Johnson & Johnson will return to Dallas federal court Monday for a third bellwether trial in multidistrict litigation over its hip implants after a blockbuster $502 million verdict in March, with lawyers watching to see if the proceeding will add to a string of controversial pro-plaintiff rulings the company is fighting on appeal.
The federal government urged a Boston federal judge Friday to uphold the misdemeanor convictions of two former Acclarent Inc. executives for flouting medical device safety law, saying the executives' contention that the government violated their free speech rights is "without merit."
Volkswagen AG has agreed to pay up to $1.2 billion in cash to resolve claims brought by more than 650 franchise dealerships claiming the automaker's diesel emissions scandal hurt the value of their businesses, according to documents filed Friday in California federal court.
In the wake of the fatal New Jersey Transit commuter train crash in Hoboken, transportation officials on Friday fielded demands by lawmakers to implement federally mandated safety controls designed to reduce the risk of high-speed crashes.
A California federal judge on Friday refused to grant certification to a class of Tempur-Pedic mattress buyers accusing the bedmaker of lying in marketing materials about harmful fumes wafting from the beds that made some customers sick.
A Tennessee federal judge wiped out three-quarters of a $40 million suit brought by a former Ikea contractor against The Sherwin-Williams Co. over supply deals on Friday, clearing the paint-and-coatings company of acting “intentionally, fraudulently, maliciously or recklessly” while noting many facts are still disputed.
In an unusually conflicted verdict, a Florida jury has awarded $6.4 million to the family of a smoker who died of lung disease and found R.J. Reynolds owed punitive damages, but concluded the smoker himself was mostly responsible for his own death and during the punitive phase awarded $0.
The U.S. Environmental Protection Agency can't share with an environmental nonprofit all records listed in its Freedom of Information Act request, related to the investigation into a Chevron Corp. explosion that injured thousands of people, saying some of those documents are protected by attorney-client privilege, a D.C. federal judge ruled Friday.
A California federal judge on Friday tossed five related consumer fraud class actions against automakers including Ford and Toyota by owners accusing the car manufacturers of installing keyless fob systems without proper safeguards and warnings, finding that the drivers had no leg to stand on.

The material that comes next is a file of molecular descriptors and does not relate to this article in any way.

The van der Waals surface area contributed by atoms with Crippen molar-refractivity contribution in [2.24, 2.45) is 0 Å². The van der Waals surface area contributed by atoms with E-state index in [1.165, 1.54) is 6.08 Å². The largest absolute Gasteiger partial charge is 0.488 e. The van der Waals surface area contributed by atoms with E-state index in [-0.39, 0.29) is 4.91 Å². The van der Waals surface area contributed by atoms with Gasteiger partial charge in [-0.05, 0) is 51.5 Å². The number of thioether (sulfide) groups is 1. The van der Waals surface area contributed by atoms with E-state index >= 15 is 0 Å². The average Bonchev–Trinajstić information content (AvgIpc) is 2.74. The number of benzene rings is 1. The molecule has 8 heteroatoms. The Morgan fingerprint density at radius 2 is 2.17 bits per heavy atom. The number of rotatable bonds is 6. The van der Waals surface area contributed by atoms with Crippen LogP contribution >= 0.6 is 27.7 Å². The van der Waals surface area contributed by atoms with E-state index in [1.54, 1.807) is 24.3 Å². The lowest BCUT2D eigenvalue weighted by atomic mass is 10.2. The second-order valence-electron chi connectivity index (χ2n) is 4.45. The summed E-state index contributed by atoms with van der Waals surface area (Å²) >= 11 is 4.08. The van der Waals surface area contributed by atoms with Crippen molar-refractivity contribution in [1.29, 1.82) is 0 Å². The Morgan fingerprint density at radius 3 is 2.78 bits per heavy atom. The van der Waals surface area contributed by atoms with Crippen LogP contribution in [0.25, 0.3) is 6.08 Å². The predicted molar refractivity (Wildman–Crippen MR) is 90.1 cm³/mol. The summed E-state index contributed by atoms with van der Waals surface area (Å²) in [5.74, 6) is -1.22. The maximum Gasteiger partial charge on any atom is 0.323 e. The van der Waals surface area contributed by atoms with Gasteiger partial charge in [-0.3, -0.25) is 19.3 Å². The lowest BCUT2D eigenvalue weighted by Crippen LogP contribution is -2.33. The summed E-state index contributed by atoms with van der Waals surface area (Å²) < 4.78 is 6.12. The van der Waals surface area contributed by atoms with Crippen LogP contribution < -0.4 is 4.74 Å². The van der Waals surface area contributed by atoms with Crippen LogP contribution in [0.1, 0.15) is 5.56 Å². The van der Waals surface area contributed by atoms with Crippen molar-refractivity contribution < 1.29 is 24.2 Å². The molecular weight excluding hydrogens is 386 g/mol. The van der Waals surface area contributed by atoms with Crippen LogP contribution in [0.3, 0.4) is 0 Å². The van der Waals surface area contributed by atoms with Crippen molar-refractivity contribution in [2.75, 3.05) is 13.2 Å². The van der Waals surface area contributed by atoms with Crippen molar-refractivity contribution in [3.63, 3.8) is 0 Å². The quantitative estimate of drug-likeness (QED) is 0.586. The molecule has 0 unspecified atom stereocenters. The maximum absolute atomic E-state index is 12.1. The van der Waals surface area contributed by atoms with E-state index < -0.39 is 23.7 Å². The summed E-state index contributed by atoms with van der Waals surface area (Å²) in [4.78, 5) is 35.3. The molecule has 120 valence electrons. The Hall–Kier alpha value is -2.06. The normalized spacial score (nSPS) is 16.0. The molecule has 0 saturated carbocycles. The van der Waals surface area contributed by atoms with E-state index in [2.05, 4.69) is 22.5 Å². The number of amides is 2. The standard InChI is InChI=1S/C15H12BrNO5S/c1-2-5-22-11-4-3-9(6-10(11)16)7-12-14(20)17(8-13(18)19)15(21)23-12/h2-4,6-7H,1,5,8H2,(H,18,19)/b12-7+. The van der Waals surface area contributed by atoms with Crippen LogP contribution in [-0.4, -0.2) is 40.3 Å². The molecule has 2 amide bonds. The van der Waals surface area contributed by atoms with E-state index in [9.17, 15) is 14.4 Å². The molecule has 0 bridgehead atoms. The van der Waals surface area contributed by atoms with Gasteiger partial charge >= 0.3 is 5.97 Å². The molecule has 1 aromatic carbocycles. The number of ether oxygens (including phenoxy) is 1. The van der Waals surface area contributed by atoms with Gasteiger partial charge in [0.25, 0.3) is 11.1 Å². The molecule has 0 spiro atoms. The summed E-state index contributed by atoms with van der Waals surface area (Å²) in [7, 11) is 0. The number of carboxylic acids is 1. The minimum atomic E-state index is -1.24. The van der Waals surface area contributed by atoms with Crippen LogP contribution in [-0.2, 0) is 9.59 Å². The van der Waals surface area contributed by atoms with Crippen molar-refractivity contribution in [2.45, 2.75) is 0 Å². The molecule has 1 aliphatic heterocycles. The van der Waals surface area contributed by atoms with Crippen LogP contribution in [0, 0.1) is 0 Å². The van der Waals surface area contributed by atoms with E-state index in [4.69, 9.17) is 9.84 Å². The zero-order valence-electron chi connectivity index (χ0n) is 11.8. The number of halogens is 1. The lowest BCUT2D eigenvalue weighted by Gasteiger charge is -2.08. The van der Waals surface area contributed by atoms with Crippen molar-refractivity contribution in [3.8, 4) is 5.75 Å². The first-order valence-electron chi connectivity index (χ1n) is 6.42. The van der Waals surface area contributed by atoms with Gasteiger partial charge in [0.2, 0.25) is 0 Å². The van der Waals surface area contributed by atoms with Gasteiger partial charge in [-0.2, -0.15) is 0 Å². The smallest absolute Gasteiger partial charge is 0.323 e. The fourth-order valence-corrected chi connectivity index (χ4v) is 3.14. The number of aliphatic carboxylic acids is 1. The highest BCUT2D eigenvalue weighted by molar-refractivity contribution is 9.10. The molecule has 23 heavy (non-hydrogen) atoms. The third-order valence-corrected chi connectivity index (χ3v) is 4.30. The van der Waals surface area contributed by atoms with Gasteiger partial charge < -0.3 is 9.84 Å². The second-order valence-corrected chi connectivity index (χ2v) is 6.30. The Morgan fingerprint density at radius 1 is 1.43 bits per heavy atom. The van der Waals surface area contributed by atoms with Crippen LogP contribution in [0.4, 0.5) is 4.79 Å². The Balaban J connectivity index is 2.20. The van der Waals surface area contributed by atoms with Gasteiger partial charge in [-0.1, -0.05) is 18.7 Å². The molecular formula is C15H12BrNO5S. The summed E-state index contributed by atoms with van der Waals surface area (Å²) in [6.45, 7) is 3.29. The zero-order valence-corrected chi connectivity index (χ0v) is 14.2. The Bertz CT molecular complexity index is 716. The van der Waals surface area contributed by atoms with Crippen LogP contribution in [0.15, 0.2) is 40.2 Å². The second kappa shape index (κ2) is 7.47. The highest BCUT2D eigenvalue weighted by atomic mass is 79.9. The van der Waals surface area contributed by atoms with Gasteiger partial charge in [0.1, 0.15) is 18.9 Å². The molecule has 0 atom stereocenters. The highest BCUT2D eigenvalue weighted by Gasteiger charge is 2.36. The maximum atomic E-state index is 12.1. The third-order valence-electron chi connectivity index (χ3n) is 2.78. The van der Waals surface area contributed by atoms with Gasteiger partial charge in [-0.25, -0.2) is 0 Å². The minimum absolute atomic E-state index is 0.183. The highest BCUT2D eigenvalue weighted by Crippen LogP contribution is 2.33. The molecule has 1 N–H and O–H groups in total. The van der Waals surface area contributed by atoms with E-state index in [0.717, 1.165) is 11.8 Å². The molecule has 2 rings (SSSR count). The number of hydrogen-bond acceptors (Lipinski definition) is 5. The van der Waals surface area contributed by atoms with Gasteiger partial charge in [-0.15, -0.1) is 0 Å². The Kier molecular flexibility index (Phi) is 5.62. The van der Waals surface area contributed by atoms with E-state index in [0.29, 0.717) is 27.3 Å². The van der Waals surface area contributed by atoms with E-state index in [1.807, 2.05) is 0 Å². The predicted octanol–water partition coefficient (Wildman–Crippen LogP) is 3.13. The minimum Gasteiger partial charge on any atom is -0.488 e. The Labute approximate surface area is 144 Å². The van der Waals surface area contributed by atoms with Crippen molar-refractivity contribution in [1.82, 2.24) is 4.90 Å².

Patients in multidistrict litigation alleging they were injured by Celect vein filters made by Cook Medical Inc. urged an Indiana federal court Friday to reject the company's bid to select the second bellwether case in a row, saying Cook's second pick is too similar to the first.
BP PLC on Friday urged the Ninth Circuit not to revive a class action accusing it of misleading shareholders about a corroding Alaska pipeline that ended up spilling tens of thousands of gallons of crude oil into the ocean, arguing the shareholders don’t have standing.
A California appeals court on Thursday affirmed a trial court’s rejection of a jury’s $730,000 award for future earnings losses to an aspiring lawyer who underwent botched surgery at Cedars-Sinai Hospital, ruling admittance to Suffolk Law School wasn’t sufficient evidence to assume a future career in law.
An ex-Missouri State University football player on Friday piled onto the concussion-related lawsuits pending against the National Collegiate Athletic Association in Indiana federal court with his own proposed class action, saying that the association knew about the dangers of repeated head injuries for decades but did little to help student-athletes.
A California federal court Thursday trimmed some warranty breach and state-based claims from a proposed class action against Scotts Miracle-Gro Co.'s CEO for his alleged role in selling pesticide-laced bird seed, letting some claims stand and rejecting his argument that the court lacked personal jurisdiction.
A Delaware judge refused Thursday to rule on whether RSUI Indemnity Co. owes Medical Depot Inc. coverage for a class action complaint alleging the medical device company misrepresented the quality of its full-body slings.
A Florida federal judge on Friday shaved off numerous claims against Nissan in multidistrict litigation over potentially explosive Takata air bags that have prompted recalls of 64 million vehicles made by a variety of carmakers nationwide, though it must still face some fraudulent concealment and state law violation allegations.